Older program participants/care receivers benefit directly in a number of ways including knowing they have a place to turn to for support. Thirty-five percent of Saratoga County's 65+ population has one or more chronic disabling conditions. Many are frail with functional needs that require assistance from others. Via volunteer assistance with transportation to medical services and shopping they have opportunities to get out into the community to secure important support. Through a call or visit from a volunteer they have someone to chat with, provide companionship and socialization, all of which contribute to positive mental health. This is especially important to those who live alone. Their quality of life is enhanced through Care Links.
Family caregivers, including spouses, adult children and siblings, view the Care Links volunteers as a source of respite and an extra set of hands. Volunteers can run to the store, make phone calls, transport to a doctor's office, or just be there to listen, itself an invaluable stress reliever for family caregivers. As one family caregiver described Care Links, "It gives me a life." Support groups also allow family members a safe place to discuss the stresses and challenges of caregiving as well as learn from the experiences of others with similar responsibilities. A study by AARP New York estimated the value of the care 4.1 million families in New York provide to their loved ones to be $32 billion. Care links volunteers play a role in bolstering families' efforts, preventing them from being overwhelmed and thus hopefully continuing their important work.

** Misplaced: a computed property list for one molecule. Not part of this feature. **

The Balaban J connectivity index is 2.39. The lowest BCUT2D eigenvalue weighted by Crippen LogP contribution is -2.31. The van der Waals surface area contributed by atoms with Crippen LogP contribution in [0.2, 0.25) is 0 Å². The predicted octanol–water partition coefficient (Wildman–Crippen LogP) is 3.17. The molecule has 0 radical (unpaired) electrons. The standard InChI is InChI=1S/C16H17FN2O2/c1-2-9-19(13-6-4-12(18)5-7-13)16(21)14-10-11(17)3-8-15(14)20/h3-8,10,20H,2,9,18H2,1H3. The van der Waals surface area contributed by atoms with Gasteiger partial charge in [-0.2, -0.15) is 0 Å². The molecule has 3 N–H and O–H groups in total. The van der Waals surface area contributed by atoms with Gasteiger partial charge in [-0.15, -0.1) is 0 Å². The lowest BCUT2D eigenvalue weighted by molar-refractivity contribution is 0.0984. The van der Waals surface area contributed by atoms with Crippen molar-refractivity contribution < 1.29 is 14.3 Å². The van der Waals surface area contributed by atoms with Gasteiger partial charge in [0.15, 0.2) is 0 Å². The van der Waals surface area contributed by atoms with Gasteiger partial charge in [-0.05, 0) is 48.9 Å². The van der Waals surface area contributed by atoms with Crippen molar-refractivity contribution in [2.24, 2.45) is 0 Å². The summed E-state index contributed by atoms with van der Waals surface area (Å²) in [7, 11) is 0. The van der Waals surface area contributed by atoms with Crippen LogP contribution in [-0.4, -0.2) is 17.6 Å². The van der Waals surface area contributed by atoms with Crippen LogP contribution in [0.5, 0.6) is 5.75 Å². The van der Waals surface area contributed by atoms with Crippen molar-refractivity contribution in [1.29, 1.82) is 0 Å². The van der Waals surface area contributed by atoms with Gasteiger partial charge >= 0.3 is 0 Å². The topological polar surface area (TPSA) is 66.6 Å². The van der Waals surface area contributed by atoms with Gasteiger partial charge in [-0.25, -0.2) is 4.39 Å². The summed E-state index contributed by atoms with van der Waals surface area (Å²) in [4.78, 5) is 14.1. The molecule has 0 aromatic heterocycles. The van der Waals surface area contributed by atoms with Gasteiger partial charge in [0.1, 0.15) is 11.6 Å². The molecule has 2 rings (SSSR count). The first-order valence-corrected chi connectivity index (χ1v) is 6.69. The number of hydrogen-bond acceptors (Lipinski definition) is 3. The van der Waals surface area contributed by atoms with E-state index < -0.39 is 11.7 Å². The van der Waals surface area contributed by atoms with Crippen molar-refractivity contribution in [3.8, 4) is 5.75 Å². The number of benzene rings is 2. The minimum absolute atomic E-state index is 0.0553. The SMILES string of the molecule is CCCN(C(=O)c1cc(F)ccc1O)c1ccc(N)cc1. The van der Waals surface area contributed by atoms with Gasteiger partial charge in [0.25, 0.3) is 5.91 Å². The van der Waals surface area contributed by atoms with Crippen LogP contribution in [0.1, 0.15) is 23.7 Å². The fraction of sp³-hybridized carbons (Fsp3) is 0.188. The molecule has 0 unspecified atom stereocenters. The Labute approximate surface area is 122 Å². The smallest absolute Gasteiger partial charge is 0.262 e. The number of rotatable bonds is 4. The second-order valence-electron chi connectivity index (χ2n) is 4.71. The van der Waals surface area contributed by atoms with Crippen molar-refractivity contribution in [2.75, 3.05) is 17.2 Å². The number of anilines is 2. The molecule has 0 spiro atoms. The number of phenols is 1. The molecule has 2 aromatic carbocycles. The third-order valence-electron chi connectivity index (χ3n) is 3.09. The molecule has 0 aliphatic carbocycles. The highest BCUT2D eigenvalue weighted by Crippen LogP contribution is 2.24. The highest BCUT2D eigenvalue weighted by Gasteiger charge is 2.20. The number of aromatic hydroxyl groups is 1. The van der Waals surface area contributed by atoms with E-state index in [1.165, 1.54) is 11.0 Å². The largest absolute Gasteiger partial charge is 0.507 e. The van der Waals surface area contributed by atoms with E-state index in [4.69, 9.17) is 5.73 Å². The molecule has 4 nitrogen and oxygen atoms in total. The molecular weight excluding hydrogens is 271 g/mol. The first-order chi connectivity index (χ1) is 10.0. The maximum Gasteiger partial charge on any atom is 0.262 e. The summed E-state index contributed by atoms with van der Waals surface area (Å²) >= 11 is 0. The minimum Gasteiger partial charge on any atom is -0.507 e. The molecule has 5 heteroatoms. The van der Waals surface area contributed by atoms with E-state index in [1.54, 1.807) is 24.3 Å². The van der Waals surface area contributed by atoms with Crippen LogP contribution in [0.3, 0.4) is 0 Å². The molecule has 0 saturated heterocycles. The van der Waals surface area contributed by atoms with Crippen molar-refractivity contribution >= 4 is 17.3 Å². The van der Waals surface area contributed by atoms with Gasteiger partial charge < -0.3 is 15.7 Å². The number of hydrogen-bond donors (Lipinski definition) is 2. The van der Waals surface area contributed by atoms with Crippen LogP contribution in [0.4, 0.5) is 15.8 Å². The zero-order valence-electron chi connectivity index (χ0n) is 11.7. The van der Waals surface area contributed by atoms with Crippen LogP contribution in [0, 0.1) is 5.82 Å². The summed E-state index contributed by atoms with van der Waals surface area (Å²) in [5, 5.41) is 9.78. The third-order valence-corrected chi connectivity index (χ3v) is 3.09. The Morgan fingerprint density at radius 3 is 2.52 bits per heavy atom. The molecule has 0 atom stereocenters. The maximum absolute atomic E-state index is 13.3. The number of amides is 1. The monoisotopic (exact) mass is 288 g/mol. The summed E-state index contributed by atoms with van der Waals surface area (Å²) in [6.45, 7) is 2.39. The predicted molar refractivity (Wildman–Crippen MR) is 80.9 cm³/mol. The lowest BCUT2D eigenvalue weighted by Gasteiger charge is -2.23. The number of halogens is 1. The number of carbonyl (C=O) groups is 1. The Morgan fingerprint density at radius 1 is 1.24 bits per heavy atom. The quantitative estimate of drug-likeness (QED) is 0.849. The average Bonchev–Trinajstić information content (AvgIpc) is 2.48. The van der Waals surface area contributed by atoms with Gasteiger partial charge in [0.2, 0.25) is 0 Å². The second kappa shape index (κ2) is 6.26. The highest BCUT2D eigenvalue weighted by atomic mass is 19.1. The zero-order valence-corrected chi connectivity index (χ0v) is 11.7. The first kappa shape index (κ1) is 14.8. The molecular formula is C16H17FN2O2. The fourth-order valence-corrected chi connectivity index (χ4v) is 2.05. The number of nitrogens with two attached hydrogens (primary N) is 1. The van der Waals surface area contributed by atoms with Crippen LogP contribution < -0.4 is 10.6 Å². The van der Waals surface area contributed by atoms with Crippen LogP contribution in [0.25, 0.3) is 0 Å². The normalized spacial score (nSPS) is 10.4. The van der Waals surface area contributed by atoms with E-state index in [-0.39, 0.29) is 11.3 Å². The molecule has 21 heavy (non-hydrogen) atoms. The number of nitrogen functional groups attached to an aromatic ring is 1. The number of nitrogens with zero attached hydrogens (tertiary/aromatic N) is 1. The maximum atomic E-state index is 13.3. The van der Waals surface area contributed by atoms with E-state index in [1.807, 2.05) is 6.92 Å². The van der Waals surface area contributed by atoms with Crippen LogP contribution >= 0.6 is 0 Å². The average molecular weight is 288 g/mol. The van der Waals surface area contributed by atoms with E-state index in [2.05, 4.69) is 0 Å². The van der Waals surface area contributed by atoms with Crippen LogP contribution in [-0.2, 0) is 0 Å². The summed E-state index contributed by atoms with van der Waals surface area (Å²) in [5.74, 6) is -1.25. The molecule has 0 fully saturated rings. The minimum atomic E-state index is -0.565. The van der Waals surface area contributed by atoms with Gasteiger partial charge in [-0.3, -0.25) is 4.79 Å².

Employers also benefit. Research has shown that almost a third of the workforce is engaged in caregiving responsibilities that could have a potential negative impact on productivity. Caregivers often need to rearrange their work schedules, work fewer than normal hours, and/or take unpaid leaves of absence. This results in an interrupted workday. Care Links volunteers' presence could lessen the potential for workplace interruptions.
The tax-paying public and the more costly publically supported formal agencies which otherwise might have to provide services to program participants also benefit. The availability of Care Links volunteers often lessens and/or delays the need to initiate more costly formal agency-based services.
Last but not least, the volunteers benefit in giving back to their neighbors and promoting community well-being. They make a real difference in the lives of others and often form bonds with care receivers that go beyond the volunteer role.